Serie A warned BeIN's $500m deal at risk if Supercoppa played in Saudi Arabia
By Jonathan Rest
BeIN Media Group, the Qatar-based, international pay-television broadcaster, has told Sportcal it is considering ending its $500-million outlay on Italian soccer if Serie A does not reconsider its decision to play next month's Supercoppa in Saudi Arabia.
BeIN holds rights to Serie A for the 2018-19 to 2020-21 cycle in 36 territories, including France, Spain, Turkey, Australia and the Middle East and North Africa, paying around €155 million ($170 million) per season for the privilege, in a deal with the IMG agency.
That equates to around 55 per cent of Serie A's international media rights revenue, which BeIN said is on the line from the next cycle because of the league's contract to play the Supercoppa, the annual match between the winners of Serie A and the Coppa Italia, in Saudi Arabia.
BeIN is banned from operating in the Kingdom because of a long-running diplomatic dispute with Qatar, while Saudi Arabia has been accused of harbouring beoutQ, the piracy network that has been stealing BeIN's premium sports content, including the Italian top flight.
Indeed, in October, Serie A was one of eight major soccer bodies to declare that the Saudi Arabia-based satellite provider Arabsat has been distributing beoutQ.
In a statement, BeIN told Sportcal today: "BeIN is actively reconsidering its entire commercial relationship with Serie A following the league's decision to go ahead with its Super Cup match next month in Saudi Arabia, the country responsible for the mass theft of the league’s premium sports rights for over two years.
"It is astonishing that the league has decided to press ahead despite all the evidence of the damage that has been done to the league's business by beoutQ, Saudi’s pirate operation. It is remarkable what Serie A is seemingly prepared to jeopardise – not only all the financial revenues from one of its biggest broadcaster partners, but also the exposure BeIN gives to the league in markets all around the world, from Europe to Asia and all across the Middle East and North Africa.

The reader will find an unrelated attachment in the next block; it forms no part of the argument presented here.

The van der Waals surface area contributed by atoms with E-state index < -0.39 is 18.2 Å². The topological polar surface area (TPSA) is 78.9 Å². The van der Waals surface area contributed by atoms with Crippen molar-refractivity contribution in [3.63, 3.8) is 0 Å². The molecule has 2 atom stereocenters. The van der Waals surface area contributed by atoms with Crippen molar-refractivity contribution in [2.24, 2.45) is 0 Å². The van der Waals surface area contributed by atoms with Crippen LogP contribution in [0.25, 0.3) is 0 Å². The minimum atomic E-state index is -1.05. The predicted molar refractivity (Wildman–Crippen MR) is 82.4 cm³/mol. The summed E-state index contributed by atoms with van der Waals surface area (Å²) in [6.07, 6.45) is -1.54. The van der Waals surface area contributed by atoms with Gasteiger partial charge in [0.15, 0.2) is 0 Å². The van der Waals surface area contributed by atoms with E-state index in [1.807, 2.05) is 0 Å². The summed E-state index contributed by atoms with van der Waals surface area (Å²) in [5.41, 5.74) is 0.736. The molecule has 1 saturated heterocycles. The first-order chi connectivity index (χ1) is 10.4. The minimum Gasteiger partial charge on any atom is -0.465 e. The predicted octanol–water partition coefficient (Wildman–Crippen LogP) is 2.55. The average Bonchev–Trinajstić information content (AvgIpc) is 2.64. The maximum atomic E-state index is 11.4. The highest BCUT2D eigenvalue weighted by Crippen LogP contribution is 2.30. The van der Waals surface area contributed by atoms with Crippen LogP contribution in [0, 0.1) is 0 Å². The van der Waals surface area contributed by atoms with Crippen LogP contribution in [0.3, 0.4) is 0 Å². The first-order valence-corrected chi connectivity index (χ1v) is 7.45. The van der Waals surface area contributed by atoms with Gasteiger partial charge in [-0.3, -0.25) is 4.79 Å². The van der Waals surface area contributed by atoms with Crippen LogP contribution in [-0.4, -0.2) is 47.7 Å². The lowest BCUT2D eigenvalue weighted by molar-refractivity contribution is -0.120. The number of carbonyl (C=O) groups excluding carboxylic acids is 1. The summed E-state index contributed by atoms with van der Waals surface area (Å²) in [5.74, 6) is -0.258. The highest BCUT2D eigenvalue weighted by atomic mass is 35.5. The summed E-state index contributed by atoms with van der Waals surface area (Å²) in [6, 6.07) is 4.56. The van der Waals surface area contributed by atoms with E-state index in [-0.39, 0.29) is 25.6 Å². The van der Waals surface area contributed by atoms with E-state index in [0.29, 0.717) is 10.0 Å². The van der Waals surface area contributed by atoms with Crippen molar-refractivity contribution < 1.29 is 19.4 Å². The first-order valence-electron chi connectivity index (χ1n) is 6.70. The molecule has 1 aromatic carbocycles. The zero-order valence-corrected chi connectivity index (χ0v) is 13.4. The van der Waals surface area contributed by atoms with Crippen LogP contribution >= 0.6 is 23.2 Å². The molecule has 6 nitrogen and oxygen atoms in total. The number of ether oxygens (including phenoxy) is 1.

"Serie A’s leadership is putting at risk all of this, in favour of making a quick buck from the very entity that has been stealing its rights for two years."
Juventus and Lazio are set to meet in the Saudi capital Riyadh on 22 December. It will be the second match in a €21-million deal between Serie A and the ministry of sports in the Middle East country to stage three editions of the contest there over a five-year period.
Before the first match this January, between Juventus and AC Milan, BeIN chief executive Yousef Al-Obaidly wrote to the league on several occasions in a bid to block the game taking place in the “piracy-supporting” country.BeIN has form for sticking to its threats, having decided against renewing its Formula 1 motor racing contract covering MENA at the turn of this year.
It told Sportcal at the time: "Formula 1 continues to turn a blind eye (to the theft of sports rights). This is not only commercially self-harming given the broadcast feeds of Formula 1’s global broadcast partners – including Sky, ESPN, Fox and Channel 4 – are widely available for free on beoutQ’s IPTV function; but it is also remarkably short-sighted given every day that beoutQ exists, Formula 1’s rights are worth less.
"Illegal broadcast piracy is the biggest threat to the sports and entertainment industry and Saudi Arabia’s beoutQ is pouring petrol on the problem. Most sports organisations are trying to do something about this epidemic; Formula 1 is only encouraging it."
On the domestic front, the 20 Serie A clubs were supposed to decide on Mediapro's proposal to launch and operate an in-house TV channel in the new cycle yesterday, but once again this has been delayed, this time until 16 December.
The Spanish media rights and production agency submitted its final offer, complete with enhanced guarantees, to Serie A - €1.283 billion per season for the 2021-22 to 2023-24 cycle - on 4 November.
A vote of the clubs was postponed three times last month.
Italian news agency Ansa reported that 10 clubs voted in favour of the Mediapro plan, six voted against, three abstained and one was absent. A two-thirds majority is needed to approve the plan.
Inter Milan and AC Milan are understood to have rejected the deal, as did Roma, while perennial champions Juventus, Fiorentina and Napoli abstained.
Luigi de Siervo, chief executive of Serie A, who has been leading the negotiations with Mediapro, said: "It was a long discussion and at the end it was decided that a series of modifications are needed to the text [of the proposal], which is already considered by most of the clubs to be very good. It must be improved in certain aspects so we have given ourselves until December 16."
Mediapro's financial guarantees once again remain the sticking point.
Mediapro's offer is a basic €1.15 billion per season for the rights, plus €78 million in production costs and €55 million for copyright issues.
Domestic Serie A rights are presently held by pay-TV's Sky and over-the-top streaming service DAZN in three-year deals worth €973 million per season that came into effect at the start of the 2018-19 campaign.
Serie A must still offer its TV rights through a public tender as stipulated by the Melandri Law, which governs the league’s collective selling of rights, and both Sky and DAZN now know they must at least match the €1.15 billion per season offered by Mediapro if they wish to retain the rights.Sportcal